Although at this period there were terriers of all colours pretty nearly, I am of opinion the fox terrier was originally black and tan. In Daniel’s “Rural Sports” (1801), S. Elmer, the artist, draws us such a one, and I have in my possession a very rare engraving, “The Fox Terrier,” from an original picture by De Wilde, published August 4, 1806, by Laurie and Whittle, 53, Fleet-street, London. This is a black and tan dog, perhaps somewhat ragged in coat, which, however it may be inclined to be wavy, is in reality as smooth as are the coats of many of the ordinary fox terriers of the present day. He has drop ears, a “docked” or shortened tail, and capital legs and feet and nice bone; about 181b. in weight, lacking character somewhat, but bearing in all but colour a resemblance to the fox terrier of the present day. In some of the terriers shown thirty years ago I have often seen dogs very much of the shape and style of this terrier as De Wilde has drawn him. I reproduced the engraving in my volume on the Fox Terrier already alluded to. Mr. W. Godwin, of Market Drayton, writes me that about sixty-five years ago an uncle of his in Derbyshire had a strain of terriers very similar to that drawn by De Wilde. These terriers are particularly game and sagacious, and most desirable animals in their walk of life. It will also be recollected by terrier historians that many years ago there was a strain of black and tan fox terriers in the Duke of Beaufort's kennels at Badminton, and Peter Beckford, whose “Thoughts on Hunting” was published in 1781, had black and black and white terriers running with his hounds. The late Captain Keene, a member of the committee of the Kennel Club and an enthusiastic admirer of terriers, discovered two paintings by Francis Sartorius, date 1796. The one represents a black and white, or black, tan, and white dog, called “Viper,” evidently intended for a terrier, and it is looking at a fox whose head is discernible at the top 'of a tree stump. The second picture is of a couple of terriers, one pure white in colour, the other with a mark of black on one side, and a black and tan patch on the right eye. The discovery of these pictures is certainly proof of the fact that there were over a hundred years ago hound marked terriers as we have them now, but whether our modern strain was actually descended from them is another matter. I am of opinion that such was not the case, believing that our modern fashionable dog was a later production, brought about by judicious crossing with terriers of different kinds, not without a slight taint of beagle or hound in the blood. De Wilde drew what he called “The Fox Terrier,” and he made it a black and tan,and no doubt his reproduction was in reality the real fox terrier of his day. This opinion receives support from the work of other artists about the same time, few of whom drew white and marked dogs, the prevailing colours being brown, or reds in various shades, black and tan, and pepper and salt. Still, Captain Keene’s pictures are of undoubted interest as showing that a hound. marked terrier did exist as already stated. This Francis Sartorius was father to N. Sartorius, whose portraits of horses are well known.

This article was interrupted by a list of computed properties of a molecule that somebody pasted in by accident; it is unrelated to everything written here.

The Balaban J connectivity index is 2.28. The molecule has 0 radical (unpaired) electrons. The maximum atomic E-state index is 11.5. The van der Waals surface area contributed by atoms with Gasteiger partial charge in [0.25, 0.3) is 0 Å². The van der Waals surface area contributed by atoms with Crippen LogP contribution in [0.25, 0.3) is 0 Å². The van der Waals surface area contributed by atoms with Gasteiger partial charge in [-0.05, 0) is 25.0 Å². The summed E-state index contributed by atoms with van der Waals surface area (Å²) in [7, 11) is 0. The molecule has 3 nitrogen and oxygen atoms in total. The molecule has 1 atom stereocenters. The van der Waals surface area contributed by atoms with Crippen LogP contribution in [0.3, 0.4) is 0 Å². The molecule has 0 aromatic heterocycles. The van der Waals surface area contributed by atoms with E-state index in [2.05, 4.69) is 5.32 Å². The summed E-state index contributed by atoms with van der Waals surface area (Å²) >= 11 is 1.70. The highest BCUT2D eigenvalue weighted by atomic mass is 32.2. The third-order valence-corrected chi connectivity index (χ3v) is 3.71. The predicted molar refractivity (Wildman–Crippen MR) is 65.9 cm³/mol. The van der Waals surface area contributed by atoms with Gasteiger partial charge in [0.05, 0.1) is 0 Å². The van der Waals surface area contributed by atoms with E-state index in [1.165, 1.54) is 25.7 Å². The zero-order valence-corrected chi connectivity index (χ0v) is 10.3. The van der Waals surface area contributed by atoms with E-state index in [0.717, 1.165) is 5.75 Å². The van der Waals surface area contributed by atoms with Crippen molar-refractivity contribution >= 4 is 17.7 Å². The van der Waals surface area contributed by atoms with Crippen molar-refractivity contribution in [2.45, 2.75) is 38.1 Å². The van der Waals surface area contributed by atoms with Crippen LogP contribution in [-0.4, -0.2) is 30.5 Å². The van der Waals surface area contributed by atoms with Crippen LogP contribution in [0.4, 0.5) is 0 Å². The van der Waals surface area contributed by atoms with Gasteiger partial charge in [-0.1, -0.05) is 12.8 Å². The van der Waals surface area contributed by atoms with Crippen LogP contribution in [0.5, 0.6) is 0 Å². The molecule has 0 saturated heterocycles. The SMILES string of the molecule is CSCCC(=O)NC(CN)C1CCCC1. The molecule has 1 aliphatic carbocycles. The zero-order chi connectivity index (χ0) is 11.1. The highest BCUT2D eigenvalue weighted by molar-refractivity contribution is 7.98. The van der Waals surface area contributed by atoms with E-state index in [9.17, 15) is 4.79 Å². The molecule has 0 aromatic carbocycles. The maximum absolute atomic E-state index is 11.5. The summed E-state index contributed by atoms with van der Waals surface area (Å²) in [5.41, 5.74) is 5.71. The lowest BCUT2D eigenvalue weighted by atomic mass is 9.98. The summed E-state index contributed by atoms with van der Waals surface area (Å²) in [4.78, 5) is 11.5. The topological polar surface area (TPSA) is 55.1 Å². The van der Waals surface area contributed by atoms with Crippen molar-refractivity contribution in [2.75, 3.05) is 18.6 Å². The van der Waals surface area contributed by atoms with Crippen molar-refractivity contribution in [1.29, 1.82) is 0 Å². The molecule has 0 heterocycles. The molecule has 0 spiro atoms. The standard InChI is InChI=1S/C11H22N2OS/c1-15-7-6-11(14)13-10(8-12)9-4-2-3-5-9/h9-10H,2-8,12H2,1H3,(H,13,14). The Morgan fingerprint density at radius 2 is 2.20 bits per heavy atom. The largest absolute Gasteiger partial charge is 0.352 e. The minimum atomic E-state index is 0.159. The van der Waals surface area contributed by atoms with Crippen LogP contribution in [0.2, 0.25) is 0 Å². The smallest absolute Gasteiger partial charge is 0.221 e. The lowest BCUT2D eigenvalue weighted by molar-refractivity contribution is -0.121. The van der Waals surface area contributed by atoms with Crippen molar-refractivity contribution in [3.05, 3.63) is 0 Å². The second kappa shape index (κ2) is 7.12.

In Bingley’s “ Memoirs of British Quadrupeds” (1809) two terriers are beautifully etched by Howitt. In a copy of this excellent work now lying on my library table the plates are coloured. One of the dogs, wire-haired, is a kind of dark blue and tan in hue, with semi-prick ears, and an uncut tail; the other, with erect ears, is smooth coated and black and tan, both rich in colour, less than zolb. in weight each, and likely enough from their appearance to kill either fox, rat, or weasel. As a fact, the wirehaired terrier has just given the finishing shakes, which have extinguished the last sparks of life in a foulmart, whilst the smooth dog, more in the background, is evidently growling and snarling at his mate for having had the little bit of work all to himself. The admired author of the book says:

i “This dog has its name of terrier or terrarius from its usually subterraneous employment in forcing foxes and other beasts of prey out of their dens, and in former times, driving rabbits from their burrows (sic). It is generally an attendant upon every pack of foxhounds, and is the determined enemy of all kinds of vermin—such as weasels, foulmarts, rats, &c. The terrier is a fierce, keen, and hardy animal, and will encounter even the badger, from which he